Survival and Progression in Synucleinopathy Phenotypes With Parkinsonism: A Population-Based Study

Rodolfo Savica, Pierpaolo Turcano, James Howard Bower, J. Eric Ahlskog, Michelle M Mielke

Research output: Contribution to journalArticle

Abstract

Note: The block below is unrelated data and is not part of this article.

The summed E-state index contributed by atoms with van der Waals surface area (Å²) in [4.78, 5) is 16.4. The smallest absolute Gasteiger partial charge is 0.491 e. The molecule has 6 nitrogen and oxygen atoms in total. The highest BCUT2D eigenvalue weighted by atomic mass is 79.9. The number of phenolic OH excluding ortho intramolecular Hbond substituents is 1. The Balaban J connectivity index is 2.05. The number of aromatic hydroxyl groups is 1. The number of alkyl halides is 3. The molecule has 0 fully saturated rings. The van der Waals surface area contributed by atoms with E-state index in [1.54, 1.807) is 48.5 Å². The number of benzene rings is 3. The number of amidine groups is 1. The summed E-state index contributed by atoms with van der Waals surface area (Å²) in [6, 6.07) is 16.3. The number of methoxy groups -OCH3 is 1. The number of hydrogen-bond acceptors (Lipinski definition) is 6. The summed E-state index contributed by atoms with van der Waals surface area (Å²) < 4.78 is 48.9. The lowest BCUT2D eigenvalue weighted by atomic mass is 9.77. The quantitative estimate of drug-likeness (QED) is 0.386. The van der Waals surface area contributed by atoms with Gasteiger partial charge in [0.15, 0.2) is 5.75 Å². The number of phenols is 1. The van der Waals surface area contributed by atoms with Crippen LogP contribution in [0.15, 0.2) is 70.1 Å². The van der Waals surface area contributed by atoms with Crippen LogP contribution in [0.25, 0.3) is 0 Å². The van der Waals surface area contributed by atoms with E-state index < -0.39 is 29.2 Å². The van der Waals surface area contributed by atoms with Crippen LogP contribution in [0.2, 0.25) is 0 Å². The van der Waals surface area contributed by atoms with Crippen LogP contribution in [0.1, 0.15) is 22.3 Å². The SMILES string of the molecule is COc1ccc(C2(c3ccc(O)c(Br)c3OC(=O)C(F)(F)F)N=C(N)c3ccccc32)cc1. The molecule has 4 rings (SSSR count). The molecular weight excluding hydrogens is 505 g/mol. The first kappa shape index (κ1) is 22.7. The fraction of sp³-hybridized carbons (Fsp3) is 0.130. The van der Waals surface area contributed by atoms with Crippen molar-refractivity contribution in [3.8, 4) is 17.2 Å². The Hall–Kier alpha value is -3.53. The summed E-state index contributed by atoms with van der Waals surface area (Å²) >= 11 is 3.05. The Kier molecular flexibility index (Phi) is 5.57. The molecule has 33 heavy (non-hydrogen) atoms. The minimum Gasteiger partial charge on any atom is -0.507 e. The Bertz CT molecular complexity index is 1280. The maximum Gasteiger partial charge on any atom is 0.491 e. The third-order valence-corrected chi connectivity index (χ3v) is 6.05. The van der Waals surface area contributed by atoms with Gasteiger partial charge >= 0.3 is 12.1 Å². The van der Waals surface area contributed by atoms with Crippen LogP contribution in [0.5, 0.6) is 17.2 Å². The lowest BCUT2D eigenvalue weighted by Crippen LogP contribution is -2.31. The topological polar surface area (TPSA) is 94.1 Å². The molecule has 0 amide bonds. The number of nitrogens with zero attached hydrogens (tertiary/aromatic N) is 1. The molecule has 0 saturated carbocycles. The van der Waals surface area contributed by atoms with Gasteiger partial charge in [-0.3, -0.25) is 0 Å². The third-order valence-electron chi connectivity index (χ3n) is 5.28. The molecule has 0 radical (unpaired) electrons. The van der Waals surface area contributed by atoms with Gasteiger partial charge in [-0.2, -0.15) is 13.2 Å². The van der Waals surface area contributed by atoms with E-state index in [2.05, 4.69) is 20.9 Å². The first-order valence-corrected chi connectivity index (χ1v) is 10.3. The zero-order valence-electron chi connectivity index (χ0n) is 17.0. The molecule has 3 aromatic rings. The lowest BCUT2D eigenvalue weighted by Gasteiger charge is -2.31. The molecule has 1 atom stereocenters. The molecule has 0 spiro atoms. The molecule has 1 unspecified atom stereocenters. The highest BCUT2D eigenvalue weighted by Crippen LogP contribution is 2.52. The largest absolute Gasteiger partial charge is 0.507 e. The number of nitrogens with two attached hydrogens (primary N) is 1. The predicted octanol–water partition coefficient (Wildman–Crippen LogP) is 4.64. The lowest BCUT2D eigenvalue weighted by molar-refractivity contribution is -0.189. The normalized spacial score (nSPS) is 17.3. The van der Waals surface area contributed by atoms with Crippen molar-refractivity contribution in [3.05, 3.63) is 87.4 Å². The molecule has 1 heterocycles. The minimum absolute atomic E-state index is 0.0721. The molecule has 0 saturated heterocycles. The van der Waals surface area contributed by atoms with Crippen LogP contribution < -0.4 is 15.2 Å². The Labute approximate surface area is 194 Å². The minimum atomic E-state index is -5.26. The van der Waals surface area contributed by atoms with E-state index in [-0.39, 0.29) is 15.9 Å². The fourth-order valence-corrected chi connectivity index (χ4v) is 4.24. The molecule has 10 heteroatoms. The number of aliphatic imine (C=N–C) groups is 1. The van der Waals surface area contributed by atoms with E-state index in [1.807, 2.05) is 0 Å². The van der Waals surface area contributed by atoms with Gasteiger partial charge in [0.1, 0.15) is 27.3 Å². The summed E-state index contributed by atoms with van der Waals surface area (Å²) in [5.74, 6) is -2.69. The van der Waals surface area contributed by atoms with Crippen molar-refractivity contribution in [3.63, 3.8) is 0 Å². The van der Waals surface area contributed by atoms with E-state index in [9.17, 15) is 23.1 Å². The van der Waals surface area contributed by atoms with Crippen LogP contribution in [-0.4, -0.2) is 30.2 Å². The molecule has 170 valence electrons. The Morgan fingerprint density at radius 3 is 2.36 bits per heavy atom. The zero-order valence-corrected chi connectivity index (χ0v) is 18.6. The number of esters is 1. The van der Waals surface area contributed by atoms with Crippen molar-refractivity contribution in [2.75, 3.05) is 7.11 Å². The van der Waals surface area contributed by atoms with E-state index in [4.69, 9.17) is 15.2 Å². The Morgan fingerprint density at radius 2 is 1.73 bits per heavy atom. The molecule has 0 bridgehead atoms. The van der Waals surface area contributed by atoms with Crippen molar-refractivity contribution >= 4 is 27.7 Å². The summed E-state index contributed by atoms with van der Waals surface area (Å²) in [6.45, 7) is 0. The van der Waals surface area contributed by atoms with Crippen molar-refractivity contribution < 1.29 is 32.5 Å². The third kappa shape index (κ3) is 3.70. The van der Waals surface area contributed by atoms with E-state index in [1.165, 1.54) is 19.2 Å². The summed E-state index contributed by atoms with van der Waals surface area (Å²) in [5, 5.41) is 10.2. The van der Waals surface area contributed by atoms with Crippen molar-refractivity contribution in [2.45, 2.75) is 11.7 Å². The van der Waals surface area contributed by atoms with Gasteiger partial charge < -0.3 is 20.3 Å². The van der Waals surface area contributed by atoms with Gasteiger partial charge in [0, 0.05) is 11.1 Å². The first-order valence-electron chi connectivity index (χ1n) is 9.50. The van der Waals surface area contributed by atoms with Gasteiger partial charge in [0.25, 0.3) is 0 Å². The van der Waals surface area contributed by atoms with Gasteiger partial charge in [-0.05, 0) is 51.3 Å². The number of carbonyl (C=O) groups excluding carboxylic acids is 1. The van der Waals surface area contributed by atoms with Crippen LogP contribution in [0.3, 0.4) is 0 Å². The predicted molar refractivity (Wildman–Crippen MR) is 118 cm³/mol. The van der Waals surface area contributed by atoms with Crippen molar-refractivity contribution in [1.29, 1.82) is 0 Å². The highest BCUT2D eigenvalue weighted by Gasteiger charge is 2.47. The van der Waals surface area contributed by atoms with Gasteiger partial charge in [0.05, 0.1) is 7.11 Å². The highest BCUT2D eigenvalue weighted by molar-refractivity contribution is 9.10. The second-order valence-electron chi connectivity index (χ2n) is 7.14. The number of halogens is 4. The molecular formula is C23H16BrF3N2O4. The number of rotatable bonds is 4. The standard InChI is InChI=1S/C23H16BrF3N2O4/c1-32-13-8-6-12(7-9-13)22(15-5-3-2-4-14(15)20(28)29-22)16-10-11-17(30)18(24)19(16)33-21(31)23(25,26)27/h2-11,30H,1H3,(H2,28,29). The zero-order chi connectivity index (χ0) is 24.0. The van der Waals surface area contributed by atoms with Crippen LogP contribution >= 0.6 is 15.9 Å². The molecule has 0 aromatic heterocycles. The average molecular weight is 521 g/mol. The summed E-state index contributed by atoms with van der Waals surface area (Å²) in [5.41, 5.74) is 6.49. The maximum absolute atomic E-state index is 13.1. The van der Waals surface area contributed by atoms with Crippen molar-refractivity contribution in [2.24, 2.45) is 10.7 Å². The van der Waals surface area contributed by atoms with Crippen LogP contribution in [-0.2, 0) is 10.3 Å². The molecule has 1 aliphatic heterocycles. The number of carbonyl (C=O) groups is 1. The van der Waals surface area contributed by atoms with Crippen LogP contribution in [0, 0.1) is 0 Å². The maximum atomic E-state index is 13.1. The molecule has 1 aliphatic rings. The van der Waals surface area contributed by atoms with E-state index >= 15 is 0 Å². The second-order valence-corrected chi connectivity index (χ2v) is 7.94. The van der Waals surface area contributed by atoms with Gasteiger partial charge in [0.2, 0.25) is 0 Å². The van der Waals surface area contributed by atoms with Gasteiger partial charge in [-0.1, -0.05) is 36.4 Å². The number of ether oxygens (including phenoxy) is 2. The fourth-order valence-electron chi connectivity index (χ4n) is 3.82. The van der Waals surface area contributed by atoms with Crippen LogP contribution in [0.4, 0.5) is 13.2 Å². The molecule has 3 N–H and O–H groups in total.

Objective: To compare survival by the presenting parkinsonism symptoms at diagnosis among patients with incident clinically diagnosed synucleinopathies. Patients and Methods: Using the Rochester Epidemiology Project medical records–linkage system, we identified all persons residing in Olmsted County, Minnesota, who received a diagnostic code of parkinsonism from January 1, 1991, through December 31, 2010. A movement disorder specialist reviewed the complete medical records of each individual to confirm the presence of parkinsonism, determine the type of synucleinopathy, and identify the onset dates of each cardinal symptom (tremor at rest, bradykinesia, rigidity, and impaired postural reflexes). We determined the median time from age at diagnosis to death or censoring (June 30, 2015) for each presenting symptom and the age- and sex-adjusted risk of death. Results: From 1991 through 2010, a total of 433 individuals had a synucleinopathy diagnosed (301 [69.5%], Parkinson disease; 68 [15.7%], dementia with Lewy bodies; 52 [12.0%], Parkinson disease dementia; and 12 [2.8%], multiple systems atrophy with parkinsonism). Overall, the risk of death in the tremor-predominant group was less than that in the bradykinesia/rigidity-only group (hazard ratio [HR], 0.59; 95% CI, 0.40-0.87; P=.007). Similarly, risk of death in the bradykinesia/rigidity-only group was significantly greater than in the tremor-predominant group (HR, 1.75; 95% CI, 1.23-2.51; P=.002) and compared with tremor before bradykinesia (HR, 1.75; 95% CI, 1.24-2.47; P=.001). Conclusion: Patients with tremor as a presenting symptom have longer survival. In contrast, the presence of bradykinesia/rigidity as a presenting symptom correlates with reduced survival across all types of synucleinopathies.